This report represents NEEP’s annual assessment of the major policy developments of 2014, as well as its look into the immediate future, where NEEP gauge states’ progress toward capturing cost-effective energy efficiency as a first-order resource. While looking at the region as a whole, NEEP also provides summary and analysis of some of the biggest building energy efficiency successes and setbacks from Maine to Maryland — including significant energy efficiency legislation and regulations and changes in funding levels for energy efficiency programs.
This Guide is designed to help state and local policymakers to take full advantage of new policy developments by providing them with a comprehensive set of tools to support launching or accelerating residential energy efficiency programs. The Guide focuses on four categories of policies that have proven particularly effective in providing a framework within which residential energy efficiency programs can thrive: incentives and financing, making the value of energy efficiency visible in the real estate market, data access and standardization, and supporting utility system procurement of energy efficiency.
This document summarizes top marketing and outreach takeaways shared by Better Buildings Residential Network members during spring 2015 Peer Exchange Calls.
The Guide to Action provides in-depth information about over a dozen policies and programs that states are using to meet their energy, environmental, and economic objectives with energy efficiency, renewable energy, and combined heat and power. Each policy description is based on states’ experiences in designing and implementing policies, as documented in existing literature and shared through peer-exchange opportunities provided to states by EPA’s State Climate and Energy Program.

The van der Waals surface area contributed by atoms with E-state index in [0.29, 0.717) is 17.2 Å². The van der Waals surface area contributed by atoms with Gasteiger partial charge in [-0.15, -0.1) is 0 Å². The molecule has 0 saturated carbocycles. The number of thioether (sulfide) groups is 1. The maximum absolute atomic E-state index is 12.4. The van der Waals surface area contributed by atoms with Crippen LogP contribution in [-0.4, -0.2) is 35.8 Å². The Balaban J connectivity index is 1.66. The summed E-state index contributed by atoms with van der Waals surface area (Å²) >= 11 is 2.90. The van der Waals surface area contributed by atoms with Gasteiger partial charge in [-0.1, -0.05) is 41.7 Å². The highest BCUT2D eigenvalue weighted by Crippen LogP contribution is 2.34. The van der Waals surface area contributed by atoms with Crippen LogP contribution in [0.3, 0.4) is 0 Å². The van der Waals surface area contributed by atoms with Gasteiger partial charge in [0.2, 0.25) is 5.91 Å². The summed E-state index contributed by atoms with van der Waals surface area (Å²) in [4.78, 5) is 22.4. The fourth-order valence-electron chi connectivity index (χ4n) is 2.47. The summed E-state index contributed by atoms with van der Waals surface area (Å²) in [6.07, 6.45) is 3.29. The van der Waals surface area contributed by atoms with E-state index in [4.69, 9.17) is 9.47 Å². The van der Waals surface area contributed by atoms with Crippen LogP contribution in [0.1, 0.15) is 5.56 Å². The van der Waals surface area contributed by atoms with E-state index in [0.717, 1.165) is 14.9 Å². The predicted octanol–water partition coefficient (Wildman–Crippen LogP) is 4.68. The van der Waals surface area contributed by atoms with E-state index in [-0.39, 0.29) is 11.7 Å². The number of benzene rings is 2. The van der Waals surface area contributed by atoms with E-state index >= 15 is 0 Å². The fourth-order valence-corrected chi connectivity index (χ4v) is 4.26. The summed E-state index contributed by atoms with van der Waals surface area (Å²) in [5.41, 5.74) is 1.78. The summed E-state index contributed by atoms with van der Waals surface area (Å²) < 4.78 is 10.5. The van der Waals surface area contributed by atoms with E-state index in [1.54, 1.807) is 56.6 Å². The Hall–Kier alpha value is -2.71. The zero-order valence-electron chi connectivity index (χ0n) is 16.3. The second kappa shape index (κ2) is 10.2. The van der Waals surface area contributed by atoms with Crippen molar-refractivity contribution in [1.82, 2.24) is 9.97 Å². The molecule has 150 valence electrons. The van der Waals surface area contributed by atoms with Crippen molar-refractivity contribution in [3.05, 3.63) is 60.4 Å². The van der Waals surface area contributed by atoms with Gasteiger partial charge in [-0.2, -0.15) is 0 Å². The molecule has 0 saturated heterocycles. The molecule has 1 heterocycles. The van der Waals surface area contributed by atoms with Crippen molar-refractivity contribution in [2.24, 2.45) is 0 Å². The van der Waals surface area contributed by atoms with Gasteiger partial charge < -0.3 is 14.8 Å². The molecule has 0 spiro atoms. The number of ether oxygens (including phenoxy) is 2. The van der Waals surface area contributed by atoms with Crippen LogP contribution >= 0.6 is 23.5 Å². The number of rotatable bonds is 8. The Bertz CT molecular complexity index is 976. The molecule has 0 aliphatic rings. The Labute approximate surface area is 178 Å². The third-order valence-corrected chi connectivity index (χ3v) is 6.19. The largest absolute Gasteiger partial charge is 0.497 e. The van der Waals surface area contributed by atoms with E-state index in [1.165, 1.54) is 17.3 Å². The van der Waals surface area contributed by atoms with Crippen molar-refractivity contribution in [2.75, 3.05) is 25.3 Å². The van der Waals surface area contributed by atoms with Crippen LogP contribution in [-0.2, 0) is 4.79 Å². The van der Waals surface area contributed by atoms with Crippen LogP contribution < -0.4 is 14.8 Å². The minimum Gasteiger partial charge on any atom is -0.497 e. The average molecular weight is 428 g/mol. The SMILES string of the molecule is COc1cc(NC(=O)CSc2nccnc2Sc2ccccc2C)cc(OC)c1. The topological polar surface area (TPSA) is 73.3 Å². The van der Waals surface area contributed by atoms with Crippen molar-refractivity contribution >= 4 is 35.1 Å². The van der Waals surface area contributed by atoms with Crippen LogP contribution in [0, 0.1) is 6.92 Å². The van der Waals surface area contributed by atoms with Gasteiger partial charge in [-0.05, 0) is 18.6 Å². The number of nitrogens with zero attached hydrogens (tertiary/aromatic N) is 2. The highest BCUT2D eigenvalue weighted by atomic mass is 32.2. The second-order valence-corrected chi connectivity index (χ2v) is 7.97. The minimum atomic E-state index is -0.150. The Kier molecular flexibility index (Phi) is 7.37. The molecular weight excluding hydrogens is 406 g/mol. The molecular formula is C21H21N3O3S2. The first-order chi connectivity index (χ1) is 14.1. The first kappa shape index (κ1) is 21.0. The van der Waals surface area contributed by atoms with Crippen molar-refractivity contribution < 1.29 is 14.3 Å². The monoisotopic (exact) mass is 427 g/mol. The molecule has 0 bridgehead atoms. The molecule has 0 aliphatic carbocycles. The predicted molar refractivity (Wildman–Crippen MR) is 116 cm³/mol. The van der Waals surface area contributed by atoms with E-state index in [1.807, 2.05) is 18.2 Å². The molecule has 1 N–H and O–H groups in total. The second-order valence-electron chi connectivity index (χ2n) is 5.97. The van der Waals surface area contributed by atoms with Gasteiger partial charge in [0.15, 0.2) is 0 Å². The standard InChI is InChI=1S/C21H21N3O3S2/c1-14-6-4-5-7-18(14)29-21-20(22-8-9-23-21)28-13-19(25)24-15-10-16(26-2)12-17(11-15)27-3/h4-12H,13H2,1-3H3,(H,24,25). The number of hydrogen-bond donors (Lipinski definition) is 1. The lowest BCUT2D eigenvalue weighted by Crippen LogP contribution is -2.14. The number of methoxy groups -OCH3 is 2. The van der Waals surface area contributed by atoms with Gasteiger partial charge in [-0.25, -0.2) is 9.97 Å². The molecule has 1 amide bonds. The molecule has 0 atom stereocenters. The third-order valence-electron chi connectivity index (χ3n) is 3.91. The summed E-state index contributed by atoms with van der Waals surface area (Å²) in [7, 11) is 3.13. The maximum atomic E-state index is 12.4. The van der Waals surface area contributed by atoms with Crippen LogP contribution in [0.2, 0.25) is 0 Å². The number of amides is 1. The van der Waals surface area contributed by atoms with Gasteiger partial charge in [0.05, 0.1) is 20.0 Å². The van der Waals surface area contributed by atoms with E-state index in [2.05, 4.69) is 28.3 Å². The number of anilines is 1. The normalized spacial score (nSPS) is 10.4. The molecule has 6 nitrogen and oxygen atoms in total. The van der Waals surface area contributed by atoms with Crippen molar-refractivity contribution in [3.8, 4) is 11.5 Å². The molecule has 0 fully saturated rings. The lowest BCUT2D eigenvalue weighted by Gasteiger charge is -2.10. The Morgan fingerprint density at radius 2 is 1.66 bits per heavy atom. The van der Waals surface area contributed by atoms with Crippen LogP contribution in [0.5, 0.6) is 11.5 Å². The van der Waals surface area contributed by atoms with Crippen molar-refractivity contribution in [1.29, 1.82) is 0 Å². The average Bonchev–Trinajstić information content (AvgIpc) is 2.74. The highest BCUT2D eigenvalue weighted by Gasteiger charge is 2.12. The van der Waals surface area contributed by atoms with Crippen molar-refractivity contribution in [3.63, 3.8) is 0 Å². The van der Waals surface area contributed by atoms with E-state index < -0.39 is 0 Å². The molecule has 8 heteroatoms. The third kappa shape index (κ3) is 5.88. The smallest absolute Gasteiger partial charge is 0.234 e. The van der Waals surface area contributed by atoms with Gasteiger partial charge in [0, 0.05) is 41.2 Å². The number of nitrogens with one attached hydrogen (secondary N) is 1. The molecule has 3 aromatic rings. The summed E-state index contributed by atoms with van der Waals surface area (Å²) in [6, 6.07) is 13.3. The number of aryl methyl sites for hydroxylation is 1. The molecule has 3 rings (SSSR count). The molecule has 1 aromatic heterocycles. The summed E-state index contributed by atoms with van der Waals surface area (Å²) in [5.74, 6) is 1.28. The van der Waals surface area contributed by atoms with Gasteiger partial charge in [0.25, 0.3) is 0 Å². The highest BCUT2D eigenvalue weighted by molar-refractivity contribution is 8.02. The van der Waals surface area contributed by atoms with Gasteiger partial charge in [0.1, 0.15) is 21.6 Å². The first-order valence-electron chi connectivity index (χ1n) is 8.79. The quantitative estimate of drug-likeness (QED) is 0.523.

Cool Choices layered an experiment atop four engagement games where they used game mechanics to identify high energy users and encourage those high energy users (along with other game participants) to participate in Focus on Energy residential programs. This research effort, called "Find and Flip," explored whether a gamification strategy could identify high energy users and then drive them to Focus on Energy programs.
This summary from a Better Buildings Residential Network peer exchange call focused on approaches to generate demand for energy efficiency upgrades at multifamily buildings.
Residential High Energy Users: Causes and Opportunities
High energy users in single-family homes present the greatest opportunities for energy and cost savings, yet relatively little is known about what is happening in these homes or how energy efficiency and utility programs can engage these consumers. In this on-demand webcast, hear the results of a groundbreaking field study of 100 high-consumption homes in Minnesota. The webcast will discuss possible causes and the technical and behavioral opportunities to reduce usage. Also, it will introduce the households studied to provide a holistic introduction to this utility customer group.
Among the many benefits ascribed to energy efficiency is the fact that it can help create jobs. Although this is often used to motivate investments in efficiency programs, verifying job creation benefits is more complicated than it might seem at first. This paper identifies some of the issues that contribute to a lack of consistency in attempts to verify efficiency-related job creation. It then proposes an analytically rigorous and tractable framework for program evaluators to use in future assessments.
This summary from a Better Buildings Residential Network peer exchange call focused on working with the real estate sector to promote and drive demand for energy efficiency.